What Does God Promise About Money
The Bible assures us that God will provide for our needs. In Matthew 6:31-33, Jesus tells us not to worry about what we will eat or wear, but to seek first the Kingdom of God and His righteousness, and all these things will be given to us. This doesn’t mean we’ll become instant millionaires, but it does mean that when we focus on spiritual richness, our essential needs will be met.
Bible Verses About Love of Money is the Root of All Evil
1 Timothy 6:10 is the primary verse that tells us that the love of money is the root of all kinds of evil. The “root” metaphor means that it’s the starting point or foundation for many types of evil deeds or thoughts. If you love money too much, you might make unethical decisions or hurt others to gain more, leading you away from a righteous path.
Let’s look at some Bible verses that talk about the love of money and then follow up with some friendly, down-to-earth advice on how to steer clear of those pitfalls. 😇
List of Verses Explaining the Love of Money
- 1 Timothy 6:10: “For the love of money is the root of all kinds of evil.”
- Ecclesiastes 5:10: “He who loves money will not be satisfied with money.”
- Hebrews 13:5: “Keep your life free from love of money, and be content with what you have.”
- Matthew 6:24: “No one can serve two masters…You cannot serve God and money.”
- Luke 16:13: “No servant can serve two masters…You cannot serve God and money.”
- Colossians 3:5: “Put to death, therefore, whatever belongs to your earthly nature: sexual immorality, impurity, lust, evil desires, and greed, which is idolatry.”
Friendly Admonitions: How to Avoid the Love of Money
- Be Grateful for What You Have: Take a few minutes each day to think about what you’re thankful for. Gratitude can actually shift your focus from what you don’t have to what you do have.
- Prioritize Relationships: Instead of spending time counting your dollars, spend time with loved ones. Remember, you can’t take your money with you, but relationships can last a lifetime—even an eternal one!
- Set a Budget and Stick to It: This way, you have control over your money instead of letting it control you. This is like putting your money in the passenger seat while you take the wheel.
- Be Generous: Give to others, whether it’s a charitable donation or helping out a friend in need. Generosity loosens the grip that the love of money can have on you.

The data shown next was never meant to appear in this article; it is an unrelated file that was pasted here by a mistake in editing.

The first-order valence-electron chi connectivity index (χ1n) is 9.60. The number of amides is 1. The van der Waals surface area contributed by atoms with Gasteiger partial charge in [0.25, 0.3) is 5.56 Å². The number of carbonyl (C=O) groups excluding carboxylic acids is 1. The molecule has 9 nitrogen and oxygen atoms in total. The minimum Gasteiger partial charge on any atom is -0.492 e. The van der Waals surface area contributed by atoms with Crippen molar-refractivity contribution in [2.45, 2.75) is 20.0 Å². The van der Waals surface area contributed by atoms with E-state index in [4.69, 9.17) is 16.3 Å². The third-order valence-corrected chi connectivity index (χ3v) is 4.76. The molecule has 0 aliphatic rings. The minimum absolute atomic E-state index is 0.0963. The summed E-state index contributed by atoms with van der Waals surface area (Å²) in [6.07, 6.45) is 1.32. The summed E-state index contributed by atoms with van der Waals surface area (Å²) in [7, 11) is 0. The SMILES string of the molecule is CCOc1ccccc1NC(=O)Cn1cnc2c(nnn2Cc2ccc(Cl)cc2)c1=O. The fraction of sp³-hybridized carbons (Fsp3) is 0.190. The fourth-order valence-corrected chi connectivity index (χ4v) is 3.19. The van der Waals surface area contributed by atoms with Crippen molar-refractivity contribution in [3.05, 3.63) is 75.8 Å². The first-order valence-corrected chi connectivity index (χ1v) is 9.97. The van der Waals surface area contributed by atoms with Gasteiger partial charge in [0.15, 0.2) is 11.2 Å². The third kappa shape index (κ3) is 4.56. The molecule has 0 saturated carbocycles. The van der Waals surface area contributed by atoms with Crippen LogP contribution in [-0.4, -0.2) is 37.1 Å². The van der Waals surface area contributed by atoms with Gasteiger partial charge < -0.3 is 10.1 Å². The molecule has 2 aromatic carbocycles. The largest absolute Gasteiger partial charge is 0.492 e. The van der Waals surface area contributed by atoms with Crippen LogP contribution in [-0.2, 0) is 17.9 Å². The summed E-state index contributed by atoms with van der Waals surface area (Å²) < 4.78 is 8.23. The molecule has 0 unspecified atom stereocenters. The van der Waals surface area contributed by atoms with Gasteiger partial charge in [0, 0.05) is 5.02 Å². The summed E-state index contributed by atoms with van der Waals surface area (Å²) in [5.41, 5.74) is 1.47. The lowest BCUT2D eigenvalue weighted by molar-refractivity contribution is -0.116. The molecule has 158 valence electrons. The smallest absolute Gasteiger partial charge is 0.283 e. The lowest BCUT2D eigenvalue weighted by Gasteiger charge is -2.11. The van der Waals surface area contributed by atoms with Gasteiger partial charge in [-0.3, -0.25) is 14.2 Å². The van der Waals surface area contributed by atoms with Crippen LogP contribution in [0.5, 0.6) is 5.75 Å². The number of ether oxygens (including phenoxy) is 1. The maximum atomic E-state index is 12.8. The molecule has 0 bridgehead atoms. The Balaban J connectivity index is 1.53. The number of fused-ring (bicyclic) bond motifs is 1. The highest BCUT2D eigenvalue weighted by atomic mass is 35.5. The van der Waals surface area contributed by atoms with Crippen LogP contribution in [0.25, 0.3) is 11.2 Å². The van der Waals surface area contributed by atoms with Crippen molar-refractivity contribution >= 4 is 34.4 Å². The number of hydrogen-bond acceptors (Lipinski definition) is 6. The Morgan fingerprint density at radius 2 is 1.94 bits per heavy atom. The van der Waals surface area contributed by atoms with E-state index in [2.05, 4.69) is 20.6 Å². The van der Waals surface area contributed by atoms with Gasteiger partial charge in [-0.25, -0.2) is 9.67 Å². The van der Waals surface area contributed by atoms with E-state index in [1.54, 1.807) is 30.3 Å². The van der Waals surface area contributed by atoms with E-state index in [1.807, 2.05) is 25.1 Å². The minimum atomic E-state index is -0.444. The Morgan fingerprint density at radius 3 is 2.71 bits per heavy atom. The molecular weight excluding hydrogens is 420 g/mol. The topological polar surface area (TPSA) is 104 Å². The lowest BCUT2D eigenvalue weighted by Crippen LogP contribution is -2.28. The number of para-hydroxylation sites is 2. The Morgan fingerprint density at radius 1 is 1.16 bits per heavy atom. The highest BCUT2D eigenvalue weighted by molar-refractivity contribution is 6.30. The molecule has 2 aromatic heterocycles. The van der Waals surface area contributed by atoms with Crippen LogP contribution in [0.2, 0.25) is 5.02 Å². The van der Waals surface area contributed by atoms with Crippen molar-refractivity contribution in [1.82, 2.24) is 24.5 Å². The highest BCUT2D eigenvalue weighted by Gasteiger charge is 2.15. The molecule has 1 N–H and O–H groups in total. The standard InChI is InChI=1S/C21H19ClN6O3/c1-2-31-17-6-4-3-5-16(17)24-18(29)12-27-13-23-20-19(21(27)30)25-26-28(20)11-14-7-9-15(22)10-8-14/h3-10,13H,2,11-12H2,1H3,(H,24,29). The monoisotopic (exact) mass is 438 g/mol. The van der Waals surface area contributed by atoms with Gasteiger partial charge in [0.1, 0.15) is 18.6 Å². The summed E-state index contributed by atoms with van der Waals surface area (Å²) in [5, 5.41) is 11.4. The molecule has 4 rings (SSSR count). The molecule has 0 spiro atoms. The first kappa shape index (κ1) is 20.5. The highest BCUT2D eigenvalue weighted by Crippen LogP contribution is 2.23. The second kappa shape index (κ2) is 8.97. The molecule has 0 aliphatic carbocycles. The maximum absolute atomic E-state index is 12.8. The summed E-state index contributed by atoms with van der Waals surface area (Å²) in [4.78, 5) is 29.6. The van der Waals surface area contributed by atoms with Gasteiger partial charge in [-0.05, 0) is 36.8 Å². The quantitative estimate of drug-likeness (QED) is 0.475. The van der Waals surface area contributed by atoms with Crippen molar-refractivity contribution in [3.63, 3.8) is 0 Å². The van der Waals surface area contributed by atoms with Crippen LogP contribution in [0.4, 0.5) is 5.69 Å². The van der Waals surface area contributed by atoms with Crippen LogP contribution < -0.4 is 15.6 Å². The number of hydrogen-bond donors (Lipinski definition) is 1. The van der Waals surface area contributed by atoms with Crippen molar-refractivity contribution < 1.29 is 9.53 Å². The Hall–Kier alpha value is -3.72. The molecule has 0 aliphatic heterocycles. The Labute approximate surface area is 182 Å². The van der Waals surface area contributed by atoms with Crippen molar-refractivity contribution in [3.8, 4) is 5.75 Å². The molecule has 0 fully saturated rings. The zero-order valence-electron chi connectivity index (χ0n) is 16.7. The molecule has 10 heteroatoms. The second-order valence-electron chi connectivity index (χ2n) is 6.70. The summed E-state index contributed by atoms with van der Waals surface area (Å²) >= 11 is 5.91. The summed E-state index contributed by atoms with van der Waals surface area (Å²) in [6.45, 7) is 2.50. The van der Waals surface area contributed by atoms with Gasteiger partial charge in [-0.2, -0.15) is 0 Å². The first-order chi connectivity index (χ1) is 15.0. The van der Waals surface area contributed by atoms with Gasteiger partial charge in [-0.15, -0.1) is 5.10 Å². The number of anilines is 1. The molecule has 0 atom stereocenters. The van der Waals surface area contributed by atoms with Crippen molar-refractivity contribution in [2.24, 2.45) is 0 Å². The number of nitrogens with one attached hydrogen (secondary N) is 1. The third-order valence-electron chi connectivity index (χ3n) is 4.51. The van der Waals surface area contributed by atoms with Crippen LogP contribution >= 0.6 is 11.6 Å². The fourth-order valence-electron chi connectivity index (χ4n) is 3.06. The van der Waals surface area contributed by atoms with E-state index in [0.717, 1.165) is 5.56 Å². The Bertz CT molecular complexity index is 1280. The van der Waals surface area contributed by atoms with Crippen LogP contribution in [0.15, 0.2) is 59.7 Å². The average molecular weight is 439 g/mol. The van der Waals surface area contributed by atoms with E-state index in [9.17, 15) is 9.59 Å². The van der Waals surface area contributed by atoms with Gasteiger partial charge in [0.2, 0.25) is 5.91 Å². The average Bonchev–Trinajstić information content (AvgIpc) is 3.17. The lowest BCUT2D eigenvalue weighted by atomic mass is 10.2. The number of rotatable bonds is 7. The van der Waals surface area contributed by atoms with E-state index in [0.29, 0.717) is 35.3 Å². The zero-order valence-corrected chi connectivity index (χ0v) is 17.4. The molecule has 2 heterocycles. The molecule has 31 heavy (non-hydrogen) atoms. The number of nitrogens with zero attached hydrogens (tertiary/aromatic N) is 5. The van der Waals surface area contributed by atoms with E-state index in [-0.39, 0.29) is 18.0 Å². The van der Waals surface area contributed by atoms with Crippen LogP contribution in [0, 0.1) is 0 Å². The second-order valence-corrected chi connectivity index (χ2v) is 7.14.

- Invest in Experiences Rather Than Things: Experiences tend to bring longer-lasting joy and are less about flashing the cash.
- Seek Spiritual Guidance: When you feel the pull towards loving money a bit too much, try consulting the Bible, or pray for guidance and strength to keep your focus where it should be.
- Talk About It: If you’re struggling, don’t keep it bottled up. Talk to friends, family, or even seek professional advice. Sometimes just talking about a problem can help you see it from a new perspective and find a way out.
So, there you have it! The Bible advises us against falling in love with money not to deprive us of joy, but to guide us to a more fulfilling, well-rounded life. So next time you find yourself dreaming about hitting it big, remember these handy tips to keep your love of money in check. 😊💕
What Does 1 Timothy 6:10 Mean
In 1 Timothy 6:10, when it says that the love of money is the root of all kinds of evil, it’s stressing that this kind of love can lead to all sorts of bad outcomes. It could be something as small as lying about how much you donated to charity, to something as serious as stealing or fraud. The focus is on how the love of money can corrupt your morals and values, driving you to actions you might later regret.
What is the Love of Money Called
The love of money has a specific term: avarice. This is an extreme form of greed for wealth or material gain. Avarice is seen as a negative emotion in the Bible because it places material wealth above spiritual growth and relationships.
Is Loving Money a Sin
In the Bible, loving money isn’t identified as a sin by itself, but it becomes sinful when it takes the place of God in your life. Money should be a tool to support you and help others, not an idol that consumes your thoughts and actions.
Love of Money Bible Verses KJV
The King James Version (KJV) of the Bible includes many verses that deal with the love of money, like Ecclesiastes 5:10, which states that those who love money will not be satisfied with money. These verses all echo the same theme: money isn’t inherently evil, but loving it too much can lead you down a perilous path.